Little River Canyon Fun by Joe Ravenna
Anyone who knows Joe Ravenna knows a few things. First, they know he’s about as handsome as they come. Second, they know he loves him some whitewater. Third, they know he does not love waking up early. Finally, they know he’s from Florida, and that temperatures below 60 degrees afflict him in ways known only to Floridians and animals branded by a hot iron.
Whitewater, and all that term encompasses, will make people do crazy things. For Tyler Bradt, crazy means 186 ft. of vertical madness. For me, crazy means waking up at 6:00 a.m., to frost on my windshield, and driving 4 hours to Alabama. Does that make Tyler Bradt any crazier than yours truly? Yes it does, but I digress…
So that is where our story begins, at 6 a.m., on the Sabbath day. Fellow ERA co-worker Brian Snyder (a.k.a. Snydertown) and I woke up to refreshing 35 degree temperatures, and started driving west. It only took us an hour before we encountered the enemy. NOC instructor Jason McClure (a.k.a Freaky Stick) appeared out of nowhere while Brian and I were enjoying a delectable and nutritious breakfast (MacDonalds). A wiser man than myself once said: “Keep your friends close, but your enemies closer,” so we decided to invite Freaky Stick along.
Arriving in Fort Payne, AL, home of country music legends Alabama, as well as the Alabama Fan Club and Museum, we headed straight for Little River Canyon State Park, to take a look at the falls. The most commonly run line is on river left, and consists of a double tiered waterfall, that is approx. 35 feet in total height. It looked like a little bit too much boat and vertebrae abuse, so we opted for the lower of the 2 “Suicide Section” put-in’s.
As we unloaded and geared up, Milt Aitken drove up and asked us to look for his paddle as we made our way downstream. For those newer to paddling Milt Aitken is the creator of “The Paddlesnake Hunter” series, and well, kind of a big deal. We told Milt we’d keep our eyes peeled.
Some may call it fate, but after Snydertown found nobody at the takeout, we ended up coordinating with Milt for our shuttle. This helped us save quite a bit of time.
Once on the river, we paddled down to the first rapid of consequence: “Cable Falls.” This rapid consists of a 12 ft. spout, followed by a slow moving pool into a smaller drop. The left side is lined with undercuts, the rock at the bottom being particularly dangerous. Snydertown and Freaky Stick styled it. While I didn’t make it look good, I ran it without a problem. Downstream we went…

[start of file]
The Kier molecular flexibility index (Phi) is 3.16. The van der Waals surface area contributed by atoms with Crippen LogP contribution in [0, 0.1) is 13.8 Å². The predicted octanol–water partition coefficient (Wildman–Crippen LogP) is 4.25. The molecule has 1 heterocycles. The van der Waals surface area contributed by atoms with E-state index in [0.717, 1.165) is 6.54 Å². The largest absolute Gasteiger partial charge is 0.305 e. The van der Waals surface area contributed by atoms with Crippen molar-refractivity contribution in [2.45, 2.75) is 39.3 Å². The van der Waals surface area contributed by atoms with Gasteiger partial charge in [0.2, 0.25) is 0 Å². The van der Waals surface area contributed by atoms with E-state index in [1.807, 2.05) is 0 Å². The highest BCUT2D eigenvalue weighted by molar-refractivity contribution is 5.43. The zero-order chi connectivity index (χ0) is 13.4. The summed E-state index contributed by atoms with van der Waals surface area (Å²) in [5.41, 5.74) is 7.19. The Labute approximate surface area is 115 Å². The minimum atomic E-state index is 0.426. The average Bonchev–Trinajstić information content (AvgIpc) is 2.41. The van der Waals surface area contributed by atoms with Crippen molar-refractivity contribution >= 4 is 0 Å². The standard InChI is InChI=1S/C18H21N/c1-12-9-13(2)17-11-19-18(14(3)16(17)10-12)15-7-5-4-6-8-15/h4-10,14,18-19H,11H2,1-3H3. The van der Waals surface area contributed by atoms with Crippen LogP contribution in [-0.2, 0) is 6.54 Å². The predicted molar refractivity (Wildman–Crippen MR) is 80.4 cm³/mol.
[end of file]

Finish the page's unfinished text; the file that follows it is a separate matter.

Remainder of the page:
We jumped out to scout the next rapid of consequence, aptly named “Pinball”. This rapid consists of approx. 100 yards of boulder garden, ending in a sloping drop with undercuts on both sides of the entrance, and a vortex of a hole at the bottom. This one boggled our minds a bit, mainly because we scouted the rapid from the left side of the river, and were treated to a misleading view of the bottom drop. We decided to get a better look, so we ran the first part and eddy’d out on the right this time. After watching a local boater run it with ease, we decided to give ‘er. Our fearless leader Snydertown proceeded to show some Alabama boys how we do it WNC. I went next, and wasn’t quite aggressive enough moving right to left at the bottom drop, which resulted in me plugging the hole, getting worked for about 10 seconds, and getting spit out. Freaky Stick made it look good, and we decided to hang out in order to back up the local boater who ran the rapid in front of us. His buddy nailed it, and we proceeded downstream, having survived the “Suicide Section” of the LRC.
We ran the “Upper Two” section with ease and proceeded to the “Chairlift” section, meeting Milt along the way. The river becomes less and less steep as you continue downstream, but the “Chairlift” section is a real treat. Words cannot describe how beautiful this part of the river is. The canyon rim is about 1600 ft. above the river at this point, and the overhanging cliffs offer a spectacular sight, over-emphasized by the outline of fall colors. Needless to say, the three of us were impressed.
When we reached the take-out, the boys and I were more than content with our day. Dry clothes never felt so good, and after loading up Milt’s vehicle, we were treated to some paddlesnake wisdom from a whitewater legend. Without good people like Milt, days like this one would have been much more of a hassle. We thanked Milt, loaded our vehicle up, and made our way to La Reyna, a little Mexican joint in the middle of Fort Payne. We ate the heck out of some delicious tacos, and began the drive back east, to the area the three of us call home.
Most of you are probably wondering if it was worth getting up real early, in the freezing cold, and driving 4 hours simply to run a river and eat some tacos? Let me tell you, not only was it worth it, but I’ll do it again, even it if means waking up earlier, in colder weather, as long as I’m with good friends, and tacos are available after it’s all said and done. Next time I will even remember to bring my camera!